Don't burn your base class

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This is a comment on the use of inheritance, and is especially applicable to object-oriented programming languages that employ a single inheritance model.

A designer has "burned" their base class when they have, perhaps unnecessarily, used inheritance to access the attributes and/or behaviours of another class. In a single inheritance model, they have consumed or "burned" their one chance to inherit.

It is often not obvious that a designer has "burned" their base class until a more appropriate use for inheritance is discovered. In this situation it may be beneficial to replace the original use of inheritance, so that inheritance may be used where it is most necessary. Obviously, this is not usually such an issue in multiple inheritance models. However, unnecessary use of inheritance still has negative effects such as increased rigidity.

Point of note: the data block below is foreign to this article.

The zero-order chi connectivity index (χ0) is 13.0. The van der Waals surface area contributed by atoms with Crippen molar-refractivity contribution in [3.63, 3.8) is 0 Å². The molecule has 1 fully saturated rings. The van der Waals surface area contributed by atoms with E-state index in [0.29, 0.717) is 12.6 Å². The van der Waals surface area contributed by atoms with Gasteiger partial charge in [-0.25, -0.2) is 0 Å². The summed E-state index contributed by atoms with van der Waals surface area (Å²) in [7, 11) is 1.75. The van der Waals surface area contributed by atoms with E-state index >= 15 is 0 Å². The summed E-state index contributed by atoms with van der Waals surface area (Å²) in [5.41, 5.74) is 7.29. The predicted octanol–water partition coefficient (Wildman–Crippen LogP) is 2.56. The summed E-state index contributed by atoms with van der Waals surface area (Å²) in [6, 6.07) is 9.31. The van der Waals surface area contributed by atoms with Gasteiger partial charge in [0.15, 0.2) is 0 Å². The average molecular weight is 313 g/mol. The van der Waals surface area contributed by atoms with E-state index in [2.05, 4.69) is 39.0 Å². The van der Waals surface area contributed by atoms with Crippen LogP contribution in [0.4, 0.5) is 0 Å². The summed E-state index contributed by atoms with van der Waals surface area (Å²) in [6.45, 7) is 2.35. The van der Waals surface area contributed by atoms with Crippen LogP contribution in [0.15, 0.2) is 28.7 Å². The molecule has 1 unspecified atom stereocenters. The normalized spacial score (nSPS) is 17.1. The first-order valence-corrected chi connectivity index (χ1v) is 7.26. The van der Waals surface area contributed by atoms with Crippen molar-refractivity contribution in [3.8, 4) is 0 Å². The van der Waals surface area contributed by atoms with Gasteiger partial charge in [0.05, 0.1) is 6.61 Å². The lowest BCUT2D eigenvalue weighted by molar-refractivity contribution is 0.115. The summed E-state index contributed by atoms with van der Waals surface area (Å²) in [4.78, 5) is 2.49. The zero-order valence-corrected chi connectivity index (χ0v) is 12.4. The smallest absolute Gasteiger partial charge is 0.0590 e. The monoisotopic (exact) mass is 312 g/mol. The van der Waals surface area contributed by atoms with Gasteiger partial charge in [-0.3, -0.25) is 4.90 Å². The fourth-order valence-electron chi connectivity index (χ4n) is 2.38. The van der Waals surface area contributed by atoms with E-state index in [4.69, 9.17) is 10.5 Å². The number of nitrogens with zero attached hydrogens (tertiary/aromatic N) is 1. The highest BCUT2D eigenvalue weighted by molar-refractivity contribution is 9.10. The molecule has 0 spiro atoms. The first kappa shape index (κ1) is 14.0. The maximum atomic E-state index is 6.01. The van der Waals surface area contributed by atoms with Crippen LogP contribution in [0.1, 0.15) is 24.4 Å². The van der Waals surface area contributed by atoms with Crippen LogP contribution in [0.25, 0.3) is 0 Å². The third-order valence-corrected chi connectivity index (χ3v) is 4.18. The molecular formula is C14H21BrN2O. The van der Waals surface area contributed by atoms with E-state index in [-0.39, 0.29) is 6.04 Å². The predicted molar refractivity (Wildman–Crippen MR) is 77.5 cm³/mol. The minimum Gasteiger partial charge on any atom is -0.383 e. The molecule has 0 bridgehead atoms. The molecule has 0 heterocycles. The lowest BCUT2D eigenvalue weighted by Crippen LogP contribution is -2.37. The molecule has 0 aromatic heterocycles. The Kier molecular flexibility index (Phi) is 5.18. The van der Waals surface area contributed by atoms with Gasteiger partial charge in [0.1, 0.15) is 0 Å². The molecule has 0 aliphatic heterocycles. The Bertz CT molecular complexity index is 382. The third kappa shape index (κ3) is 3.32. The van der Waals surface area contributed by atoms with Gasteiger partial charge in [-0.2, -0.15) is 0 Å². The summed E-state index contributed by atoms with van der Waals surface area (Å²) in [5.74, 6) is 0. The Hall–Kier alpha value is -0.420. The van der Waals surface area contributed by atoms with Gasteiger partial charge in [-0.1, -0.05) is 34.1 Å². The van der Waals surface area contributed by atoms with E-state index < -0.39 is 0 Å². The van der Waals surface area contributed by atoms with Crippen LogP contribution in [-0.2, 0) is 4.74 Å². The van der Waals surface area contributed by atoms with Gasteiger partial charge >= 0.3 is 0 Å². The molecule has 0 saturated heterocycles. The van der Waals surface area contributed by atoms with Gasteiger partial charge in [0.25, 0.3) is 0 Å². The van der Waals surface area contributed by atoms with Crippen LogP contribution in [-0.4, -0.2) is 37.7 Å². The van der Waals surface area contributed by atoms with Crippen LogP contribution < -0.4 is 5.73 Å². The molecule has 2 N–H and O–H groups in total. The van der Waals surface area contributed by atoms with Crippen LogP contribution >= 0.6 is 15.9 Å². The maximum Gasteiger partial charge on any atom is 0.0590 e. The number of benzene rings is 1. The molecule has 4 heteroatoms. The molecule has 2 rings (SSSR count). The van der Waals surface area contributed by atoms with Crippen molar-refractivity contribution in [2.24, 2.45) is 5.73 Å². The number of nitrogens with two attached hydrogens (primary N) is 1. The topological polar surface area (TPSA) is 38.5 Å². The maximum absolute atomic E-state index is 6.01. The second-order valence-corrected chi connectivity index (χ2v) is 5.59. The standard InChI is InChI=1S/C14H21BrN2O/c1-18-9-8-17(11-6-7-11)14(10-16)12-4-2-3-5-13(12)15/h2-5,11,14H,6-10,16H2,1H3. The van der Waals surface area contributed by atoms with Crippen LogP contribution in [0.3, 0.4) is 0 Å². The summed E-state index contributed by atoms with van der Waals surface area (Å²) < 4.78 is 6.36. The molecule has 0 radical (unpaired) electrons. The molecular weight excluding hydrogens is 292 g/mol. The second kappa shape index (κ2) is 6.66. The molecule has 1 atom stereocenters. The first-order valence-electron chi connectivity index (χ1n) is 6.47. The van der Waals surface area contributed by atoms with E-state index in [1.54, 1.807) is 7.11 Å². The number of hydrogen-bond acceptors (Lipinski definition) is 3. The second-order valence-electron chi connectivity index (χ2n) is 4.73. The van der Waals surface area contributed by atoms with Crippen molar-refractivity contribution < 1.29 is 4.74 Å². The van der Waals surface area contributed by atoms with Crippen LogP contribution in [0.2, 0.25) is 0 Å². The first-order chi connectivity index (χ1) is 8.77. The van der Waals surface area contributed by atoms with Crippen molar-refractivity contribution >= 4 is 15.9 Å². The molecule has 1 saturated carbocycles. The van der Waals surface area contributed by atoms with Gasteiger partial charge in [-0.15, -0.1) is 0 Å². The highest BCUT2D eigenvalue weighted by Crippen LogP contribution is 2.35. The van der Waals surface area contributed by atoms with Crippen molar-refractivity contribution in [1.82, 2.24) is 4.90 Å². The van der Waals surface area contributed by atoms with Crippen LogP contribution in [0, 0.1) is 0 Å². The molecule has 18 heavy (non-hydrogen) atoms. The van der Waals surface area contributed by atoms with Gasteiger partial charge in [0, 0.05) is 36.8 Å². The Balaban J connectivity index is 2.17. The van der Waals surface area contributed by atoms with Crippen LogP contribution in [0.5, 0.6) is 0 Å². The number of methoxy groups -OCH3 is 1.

If a designer has “burned” their base class, it may be inferred that the designer has misused the inheritance model. This can be the case where the inheritance relationship does not represent a specialisation of the base class, or does not take advantage of polymorphism.

In some cases, a designer can force a client to "burn" their base class by providing access to functionality or behaviours via inheritance only. This will then limit how the client can make use of inheritance in their own design. This happens for example when implementing the Observer design pattern in Java. The subject part of the pattern inherits from java.util.Observable to get the behavior for notifying observers. However, in this way it has burned its chance to inherit from another class which may be a more appropriate superclass.

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